Regarding Multiple teams on Same Product, Product backlog

Last post 12:01 pm November 10, 2014
by santosh kommula
5 replies
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11:51 am November 6, 2014

Regarding multiple teams working on same product, Scrum Guide says that they often does.

And one Product backlog is used to describe the work on the product.

Does they have to share the same Sprint timelines from start to finish to synchronize the increment or does they have the flexibility to plan their own sprint being a different team.

thanks,
Santosh

07:38 am November 7, 2014

Hi Santosh,

I think, the different teams can have their own Sprint timelines. The most important thing is to synchronize with the Product Owner as he has to time the releases. If they agree to have a different timeline than other Development Teams, that's ok.

Yet, there could be advantages in having the same Sprint timelines, perhaps if people have to change between Development Teams and it's probably easier for the Product Owner to keep the overview.

12:35 pm November 7, 2014

Hi Anke,

Thanks for the clarification. Your message has given some idea now.

regards.
Santosh.

01:54 pm November 7, 2014

Also remember that the increment at the end of each sprint, for each team, has to be fully integrated and releasable. That fully integrated release has to be shown at the Sprint Review.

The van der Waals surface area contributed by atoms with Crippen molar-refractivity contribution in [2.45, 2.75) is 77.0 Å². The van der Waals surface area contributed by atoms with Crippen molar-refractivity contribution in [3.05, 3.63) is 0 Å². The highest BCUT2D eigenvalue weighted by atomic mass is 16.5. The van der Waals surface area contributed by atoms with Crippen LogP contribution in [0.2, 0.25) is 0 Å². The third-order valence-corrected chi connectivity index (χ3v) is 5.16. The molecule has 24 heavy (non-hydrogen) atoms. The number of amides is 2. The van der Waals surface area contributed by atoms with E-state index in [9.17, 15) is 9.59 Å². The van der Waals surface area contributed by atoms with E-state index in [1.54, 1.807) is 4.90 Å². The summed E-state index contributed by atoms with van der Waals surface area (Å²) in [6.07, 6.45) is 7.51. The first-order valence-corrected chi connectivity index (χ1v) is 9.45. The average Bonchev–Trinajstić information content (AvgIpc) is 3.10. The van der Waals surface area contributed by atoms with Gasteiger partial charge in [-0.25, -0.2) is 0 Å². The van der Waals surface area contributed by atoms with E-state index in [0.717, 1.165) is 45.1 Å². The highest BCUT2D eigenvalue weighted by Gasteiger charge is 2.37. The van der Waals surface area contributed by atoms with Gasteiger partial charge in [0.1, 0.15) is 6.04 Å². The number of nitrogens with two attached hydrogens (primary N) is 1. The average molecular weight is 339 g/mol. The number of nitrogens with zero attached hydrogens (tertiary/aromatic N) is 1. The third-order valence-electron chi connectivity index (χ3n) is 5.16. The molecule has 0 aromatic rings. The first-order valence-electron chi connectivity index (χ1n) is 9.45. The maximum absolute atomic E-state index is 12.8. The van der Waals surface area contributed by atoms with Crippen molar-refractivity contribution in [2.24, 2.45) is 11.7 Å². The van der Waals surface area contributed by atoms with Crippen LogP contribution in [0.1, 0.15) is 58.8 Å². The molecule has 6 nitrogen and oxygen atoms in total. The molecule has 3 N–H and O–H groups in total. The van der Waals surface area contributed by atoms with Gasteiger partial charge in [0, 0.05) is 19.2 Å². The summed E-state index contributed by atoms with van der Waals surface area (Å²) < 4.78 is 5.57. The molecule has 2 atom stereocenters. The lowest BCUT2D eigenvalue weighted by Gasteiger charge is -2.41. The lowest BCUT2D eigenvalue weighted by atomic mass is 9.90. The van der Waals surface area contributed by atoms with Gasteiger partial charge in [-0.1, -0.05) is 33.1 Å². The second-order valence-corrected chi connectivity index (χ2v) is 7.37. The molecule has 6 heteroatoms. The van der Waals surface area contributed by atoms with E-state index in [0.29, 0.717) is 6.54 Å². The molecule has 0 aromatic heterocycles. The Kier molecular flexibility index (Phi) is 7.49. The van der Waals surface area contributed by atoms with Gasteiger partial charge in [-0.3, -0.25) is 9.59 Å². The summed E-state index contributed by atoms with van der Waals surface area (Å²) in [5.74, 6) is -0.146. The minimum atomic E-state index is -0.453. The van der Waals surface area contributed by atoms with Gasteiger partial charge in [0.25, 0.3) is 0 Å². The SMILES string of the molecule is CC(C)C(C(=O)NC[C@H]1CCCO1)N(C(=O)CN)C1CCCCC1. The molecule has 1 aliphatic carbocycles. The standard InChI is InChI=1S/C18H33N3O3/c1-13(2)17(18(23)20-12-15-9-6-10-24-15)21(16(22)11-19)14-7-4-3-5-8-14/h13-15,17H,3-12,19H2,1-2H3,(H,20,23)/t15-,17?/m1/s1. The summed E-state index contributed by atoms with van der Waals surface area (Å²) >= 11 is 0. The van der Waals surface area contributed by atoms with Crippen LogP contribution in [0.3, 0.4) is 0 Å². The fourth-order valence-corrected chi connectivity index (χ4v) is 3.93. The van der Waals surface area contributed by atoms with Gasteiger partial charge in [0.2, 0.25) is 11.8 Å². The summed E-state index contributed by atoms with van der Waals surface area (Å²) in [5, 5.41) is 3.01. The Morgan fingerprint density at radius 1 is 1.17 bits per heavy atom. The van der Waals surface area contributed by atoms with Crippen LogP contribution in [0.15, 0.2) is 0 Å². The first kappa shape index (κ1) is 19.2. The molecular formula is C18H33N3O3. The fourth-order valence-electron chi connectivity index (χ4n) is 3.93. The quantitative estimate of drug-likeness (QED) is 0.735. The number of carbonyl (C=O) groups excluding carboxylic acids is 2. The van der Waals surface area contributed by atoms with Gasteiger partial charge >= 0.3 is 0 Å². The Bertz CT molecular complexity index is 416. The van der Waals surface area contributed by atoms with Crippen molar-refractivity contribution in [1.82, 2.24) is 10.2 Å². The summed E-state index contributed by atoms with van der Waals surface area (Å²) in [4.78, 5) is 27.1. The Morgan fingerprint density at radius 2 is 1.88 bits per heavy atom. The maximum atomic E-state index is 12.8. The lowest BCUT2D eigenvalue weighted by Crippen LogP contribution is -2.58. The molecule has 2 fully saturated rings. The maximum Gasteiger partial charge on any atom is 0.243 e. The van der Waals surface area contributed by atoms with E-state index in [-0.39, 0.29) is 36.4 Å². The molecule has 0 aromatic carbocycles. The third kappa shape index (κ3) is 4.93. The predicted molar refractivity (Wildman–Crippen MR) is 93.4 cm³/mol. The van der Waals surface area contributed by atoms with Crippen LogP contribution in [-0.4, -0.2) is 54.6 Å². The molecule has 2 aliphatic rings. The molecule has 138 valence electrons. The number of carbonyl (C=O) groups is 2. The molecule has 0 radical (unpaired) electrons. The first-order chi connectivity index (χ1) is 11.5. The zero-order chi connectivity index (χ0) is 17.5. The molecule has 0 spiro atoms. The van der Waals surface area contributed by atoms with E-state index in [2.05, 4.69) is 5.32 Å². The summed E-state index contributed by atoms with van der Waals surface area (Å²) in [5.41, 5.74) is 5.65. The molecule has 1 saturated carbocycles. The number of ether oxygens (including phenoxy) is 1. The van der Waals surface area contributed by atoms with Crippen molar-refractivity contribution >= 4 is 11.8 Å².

While using different Sprint lengths is not against Scrum per se, I've rarely seen it work well in practice. I would want to know the reason/ROI behind why a different sprint length for teams working on same product is perceived to be better.

04:35 pm November 7, 2014

> does they have the flexibility to plan their own sprint being a different team. 

They do have that flexibility. However teams also have a duty to optimize product qualities including the timeliness of delivery, and to minimize waste.

If sprint deliverables for the same product are not synchronized, then this implies that one or more outputs will be put in delay and that a depreciation in value will be incurred.

Unsynchronized sprints often arise through resource contention. For example, if a Product Owner cannot attend the reviews or retrospectives of multiple teams because they clash, then those teams may be tempted to stagger their sprints at least slightly. Contention for meeting rooms at sprint boundaries is another common problem. These resourcing issues are not insurmountable and they typically indicate a need for better agile sponsorship and release management.

10:38 pm November 7, 2014

Thanks Charles and Ian for insights.

By which,
I see that it's not a good Practise to have different sprint timelines for different teams working on the same product.
And scrum will not restrict you though if you have one.

One more:

I also learnt that integration should be done and submitted in sprint review by above explanation by Charles.